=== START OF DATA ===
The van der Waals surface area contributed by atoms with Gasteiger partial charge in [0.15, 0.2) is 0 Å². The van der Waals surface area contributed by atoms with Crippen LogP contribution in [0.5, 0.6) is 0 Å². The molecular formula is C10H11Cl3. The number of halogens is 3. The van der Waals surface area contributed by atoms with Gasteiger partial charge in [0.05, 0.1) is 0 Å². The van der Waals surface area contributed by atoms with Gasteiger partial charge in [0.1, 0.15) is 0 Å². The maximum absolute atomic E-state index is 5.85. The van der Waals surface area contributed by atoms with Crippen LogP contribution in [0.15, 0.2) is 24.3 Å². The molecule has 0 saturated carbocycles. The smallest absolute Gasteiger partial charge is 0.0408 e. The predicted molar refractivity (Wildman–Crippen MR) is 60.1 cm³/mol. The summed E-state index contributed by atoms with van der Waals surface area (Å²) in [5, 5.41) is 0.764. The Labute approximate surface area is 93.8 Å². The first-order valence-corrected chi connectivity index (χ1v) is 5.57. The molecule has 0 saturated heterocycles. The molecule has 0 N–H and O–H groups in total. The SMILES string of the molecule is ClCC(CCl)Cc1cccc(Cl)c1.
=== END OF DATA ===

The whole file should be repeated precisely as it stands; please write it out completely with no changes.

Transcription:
The van der Waals surface area contributed by atoms with Gasteiger partial charge in [0.15, 0.2) is 0 Å². The van der Waals surface area contributed by atoms with Crippen LogP contribution in [0.5, 0.6) is 0 Å². The molecular formula is C10H11Cl3. The number of halogens is 3. The van der Waals surface area contributed by atoms with Gasteiger partial charge in [0.05, 0.1) is 0 Å². The van der Waals surface area contributed by atoms with Gasteiger partial charge in [0.1, 0.15) is 0 Å². The maximum absolute atomic E-state index is 5.85. The van der Waals surface area contributed by atoms with Crippen LogP contribution in [0.15, 0.2) is 24.3 Å². The molecule has 0 saturated carbocycles. The smallest absolute Gasteiger partial charge is 0.0408 e. The predicted molar refractivity (Wildman–Crippen MR) is 60.1 cm³/mol. The summed E-state index contributed by atoms with van der Waals surface area (Å²) in [5, 5.41) is 0.764. The Labute approximate surface area is 93.8 Å². The first-order valence-corrected chi connectivity index (χ1v) is 5.57. The molecule has 0 saturated heterocycles. The molecule has 0 N–H and O–H groups in total. The SMILES string of the molecule is ClCC(CCl)Cc1cccc(Cl)c1.